The present study provides important insights into the influence of LV mass on future cardiovascular events in patients with known or suspected CAD. As the largest study to date, and of the longest duration of follow-up, it provides robust evidence for increased LV mass contributing to mortality in patients receiving contemporary cardiovascular care. It also allowed for subgroup analysis in patients with normal, mild to moderate, or severe LV systolic dysfunction, demonstrating that its most important influence is among those without severe dysfunction. This observation is congruent with our finding that concentric LVH was associated with worse outcomes, whereas eccentric LVH was not. Patients with eccentric LVH include patients with dilated cardiomyopathy, in whom outcomes are driven primarily by reduced LVEF. Beyond these important contributions, our study also supports logical pathophysiological postulates for LV mass contributing to clinical ischemia burden. This finding is evidenced by an elevated need for revascularization in those patients with higher degrees of hypertrophy after correction for baseline CAD burden. This important finding may likely reflect greater supply and demand mismatch in these patients, supporting LV mass as a potentially important clinical marker to contextualize the relevance of findings on diagnostic angiography.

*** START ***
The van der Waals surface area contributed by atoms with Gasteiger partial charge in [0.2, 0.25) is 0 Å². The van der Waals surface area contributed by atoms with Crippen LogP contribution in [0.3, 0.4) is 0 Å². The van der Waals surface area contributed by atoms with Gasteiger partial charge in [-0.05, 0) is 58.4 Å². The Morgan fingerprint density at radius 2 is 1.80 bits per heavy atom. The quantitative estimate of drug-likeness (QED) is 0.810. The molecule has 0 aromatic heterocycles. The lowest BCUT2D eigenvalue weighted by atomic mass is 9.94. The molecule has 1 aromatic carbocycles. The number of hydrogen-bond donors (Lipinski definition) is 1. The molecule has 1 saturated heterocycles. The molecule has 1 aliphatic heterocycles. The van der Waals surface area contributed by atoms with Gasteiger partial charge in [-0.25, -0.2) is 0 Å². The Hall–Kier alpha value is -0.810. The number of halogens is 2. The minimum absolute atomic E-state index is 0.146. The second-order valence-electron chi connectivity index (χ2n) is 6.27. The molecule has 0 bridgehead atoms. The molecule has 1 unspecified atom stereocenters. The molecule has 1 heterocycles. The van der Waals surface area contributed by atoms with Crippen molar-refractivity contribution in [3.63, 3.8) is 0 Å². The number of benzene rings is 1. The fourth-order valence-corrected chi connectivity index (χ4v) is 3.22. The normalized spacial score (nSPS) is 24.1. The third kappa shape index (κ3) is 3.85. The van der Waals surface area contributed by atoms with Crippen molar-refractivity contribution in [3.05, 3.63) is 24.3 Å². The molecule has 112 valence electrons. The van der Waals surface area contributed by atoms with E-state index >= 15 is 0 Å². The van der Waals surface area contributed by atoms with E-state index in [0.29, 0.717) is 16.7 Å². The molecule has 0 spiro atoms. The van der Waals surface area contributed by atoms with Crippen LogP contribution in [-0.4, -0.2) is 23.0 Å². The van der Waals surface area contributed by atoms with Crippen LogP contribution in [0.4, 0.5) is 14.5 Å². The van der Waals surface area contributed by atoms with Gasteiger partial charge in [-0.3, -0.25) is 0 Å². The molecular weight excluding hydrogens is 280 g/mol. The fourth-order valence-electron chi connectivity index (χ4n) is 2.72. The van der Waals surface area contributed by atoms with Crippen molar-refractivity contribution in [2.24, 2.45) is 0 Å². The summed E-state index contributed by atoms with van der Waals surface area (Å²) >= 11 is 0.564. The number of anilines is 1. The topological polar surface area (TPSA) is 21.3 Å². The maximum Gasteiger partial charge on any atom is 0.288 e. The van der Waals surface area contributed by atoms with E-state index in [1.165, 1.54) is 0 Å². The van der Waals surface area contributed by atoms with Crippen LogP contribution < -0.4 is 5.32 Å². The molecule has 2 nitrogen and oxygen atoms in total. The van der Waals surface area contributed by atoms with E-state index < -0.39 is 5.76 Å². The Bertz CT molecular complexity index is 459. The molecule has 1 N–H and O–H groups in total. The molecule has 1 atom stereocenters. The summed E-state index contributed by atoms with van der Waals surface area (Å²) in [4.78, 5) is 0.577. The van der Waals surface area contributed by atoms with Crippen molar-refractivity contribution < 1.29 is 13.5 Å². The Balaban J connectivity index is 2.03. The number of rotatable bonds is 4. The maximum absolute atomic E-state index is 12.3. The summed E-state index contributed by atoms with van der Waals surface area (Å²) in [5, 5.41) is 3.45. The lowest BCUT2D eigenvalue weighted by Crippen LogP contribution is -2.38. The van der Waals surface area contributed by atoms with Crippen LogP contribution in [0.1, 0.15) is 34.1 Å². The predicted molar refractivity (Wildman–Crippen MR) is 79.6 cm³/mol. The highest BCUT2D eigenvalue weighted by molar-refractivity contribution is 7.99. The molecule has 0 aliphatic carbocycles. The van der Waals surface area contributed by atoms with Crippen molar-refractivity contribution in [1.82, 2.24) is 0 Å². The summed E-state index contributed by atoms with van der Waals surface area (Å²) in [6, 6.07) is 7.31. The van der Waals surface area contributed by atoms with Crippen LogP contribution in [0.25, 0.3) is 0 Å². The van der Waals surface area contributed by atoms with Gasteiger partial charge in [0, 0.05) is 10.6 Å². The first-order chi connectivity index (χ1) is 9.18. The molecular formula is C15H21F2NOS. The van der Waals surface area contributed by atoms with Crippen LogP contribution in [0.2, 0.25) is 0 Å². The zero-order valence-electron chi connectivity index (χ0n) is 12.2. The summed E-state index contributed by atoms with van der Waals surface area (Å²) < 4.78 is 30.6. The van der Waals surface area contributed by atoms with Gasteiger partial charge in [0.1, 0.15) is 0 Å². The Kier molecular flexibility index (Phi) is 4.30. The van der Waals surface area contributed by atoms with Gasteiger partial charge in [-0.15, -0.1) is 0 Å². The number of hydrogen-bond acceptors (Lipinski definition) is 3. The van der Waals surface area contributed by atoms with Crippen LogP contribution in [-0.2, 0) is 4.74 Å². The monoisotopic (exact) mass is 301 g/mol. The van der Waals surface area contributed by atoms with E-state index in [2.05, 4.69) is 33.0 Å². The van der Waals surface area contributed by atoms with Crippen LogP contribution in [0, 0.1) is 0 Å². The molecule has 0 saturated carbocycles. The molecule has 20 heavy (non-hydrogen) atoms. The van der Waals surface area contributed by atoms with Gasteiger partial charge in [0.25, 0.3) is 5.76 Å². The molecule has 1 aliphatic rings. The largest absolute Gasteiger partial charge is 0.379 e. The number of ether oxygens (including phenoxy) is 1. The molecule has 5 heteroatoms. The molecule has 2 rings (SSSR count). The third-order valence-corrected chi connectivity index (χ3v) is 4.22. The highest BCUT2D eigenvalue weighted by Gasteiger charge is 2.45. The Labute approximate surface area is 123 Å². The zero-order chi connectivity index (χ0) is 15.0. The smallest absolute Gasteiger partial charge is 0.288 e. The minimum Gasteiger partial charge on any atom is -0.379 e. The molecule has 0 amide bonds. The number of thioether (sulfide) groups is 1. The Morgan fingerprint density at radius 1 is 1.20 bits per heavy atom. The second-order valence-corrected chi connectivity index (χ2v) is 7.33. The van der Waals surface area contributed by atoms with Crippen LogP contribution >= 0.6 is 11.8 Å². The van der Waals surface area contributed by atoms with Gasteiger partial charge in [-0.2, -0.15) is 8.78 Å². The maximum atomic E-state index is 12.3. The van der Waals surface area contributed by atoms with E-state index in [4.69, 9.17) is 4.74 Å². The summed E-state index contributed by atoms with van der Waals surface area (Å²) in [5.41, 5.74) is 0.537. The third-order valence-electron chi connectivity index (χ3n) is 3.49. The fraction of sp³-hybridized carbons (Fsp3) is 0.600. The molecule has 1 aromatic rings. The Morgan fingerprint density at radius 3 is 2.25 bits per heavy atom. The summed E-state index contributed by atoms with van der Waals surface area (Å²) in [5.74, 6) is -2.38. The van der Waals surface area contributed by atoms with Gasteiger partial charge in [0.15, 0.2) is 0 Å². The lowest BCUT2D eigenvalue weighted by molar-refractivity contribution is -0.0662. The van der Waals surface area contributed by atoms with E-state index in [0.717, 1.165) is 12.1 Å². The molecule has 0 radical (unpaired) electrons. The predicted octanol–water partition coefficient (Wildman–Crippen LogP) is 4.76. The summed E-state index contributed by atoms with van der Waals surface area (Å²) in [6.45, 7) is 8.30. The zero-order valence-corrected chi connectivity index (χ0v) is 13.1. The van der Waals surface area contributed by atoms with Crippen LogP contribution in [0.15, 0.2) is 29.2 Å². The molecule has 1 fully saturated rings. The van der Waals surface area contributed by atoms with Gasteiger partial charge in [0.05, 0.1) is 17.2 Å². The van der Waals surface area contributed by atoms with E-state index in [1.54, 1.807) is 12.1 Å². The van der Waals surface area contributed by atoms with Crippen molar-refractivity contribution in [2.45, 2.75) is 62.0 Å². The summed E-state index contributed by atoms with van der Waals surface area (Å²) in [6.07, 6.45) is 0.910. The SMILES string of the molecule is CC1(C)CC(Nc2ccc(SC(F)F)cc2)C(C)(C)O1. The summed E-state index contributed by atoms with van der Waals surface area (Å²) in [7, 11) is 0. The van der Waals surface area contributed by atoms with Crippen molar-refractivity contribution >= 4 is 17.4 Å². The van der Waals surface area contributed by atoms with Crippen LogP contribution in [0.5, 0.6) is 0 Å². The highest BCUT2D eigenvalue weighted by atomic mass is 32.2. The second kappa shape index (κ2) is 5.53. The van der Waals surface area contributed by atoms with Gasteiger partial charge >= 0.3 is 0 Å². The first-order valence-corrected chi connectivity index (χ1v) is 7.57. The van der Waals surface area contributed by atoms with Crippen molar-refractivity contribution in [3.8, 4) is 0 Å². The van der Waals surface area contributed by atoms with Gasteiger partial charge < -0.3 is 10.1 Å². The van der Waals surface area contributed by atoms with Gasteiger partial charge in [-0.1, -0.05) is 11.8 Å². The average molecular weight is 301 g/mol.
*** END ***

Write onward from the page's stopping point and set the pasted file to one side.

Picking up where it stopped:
First, as a retrospective observational cohort study, a causal relationship cannot be established between elevations in LV mass and future cardiovascular events. Second, the administrative data used to determine vital status of this population did not allow for differentiation of cause of mortality; therefore, only all-cause mortality could be reported. Third, we recognize that measurements of LV mass may vary between interpreting physicians and that this study did not use core laboratory measurements or perform reproducibility analyses; rather, this study evaluated LV mass measurements performed in routine clinical practice, and it therefore represents a conservative yet “real-world” estimate of the value provided by LV mass measurements to predict cardiovascular events in this population. In addition, due to the methods of this study, we were unable to determine the duration and severity of hypertension, which may be an important driver of LVH-related outcomes. As a large, retrospective cohort study, this analysis did not include the papillary muscles as part of the LV mass. Although this approach is reasonable, given the lack of objective criteria to discriminate papillary muscles from minor muscle bundles or trabeculation, recent studies have highlighted variable contributions of papillary muscles to global LV mass in patients with different cardiomyopathy states, particularly Fabry cardiomyopathy (30,31). Accordingly, improvements in predictive utility for LV mass may be achieved through consideration of such techniques. Finally, only a small proportion of patients from the APPROACH registry underwent CMR within 3 months of coronary angiography and were included in this analysis. This approach reflects an inherent selection bias related to typical indications for clinical CMR imaging in this patient population. As such, these potential biases must be considered when generalizing to other CAD patient populations, as has been suggested for other observational cohort studies (32,33).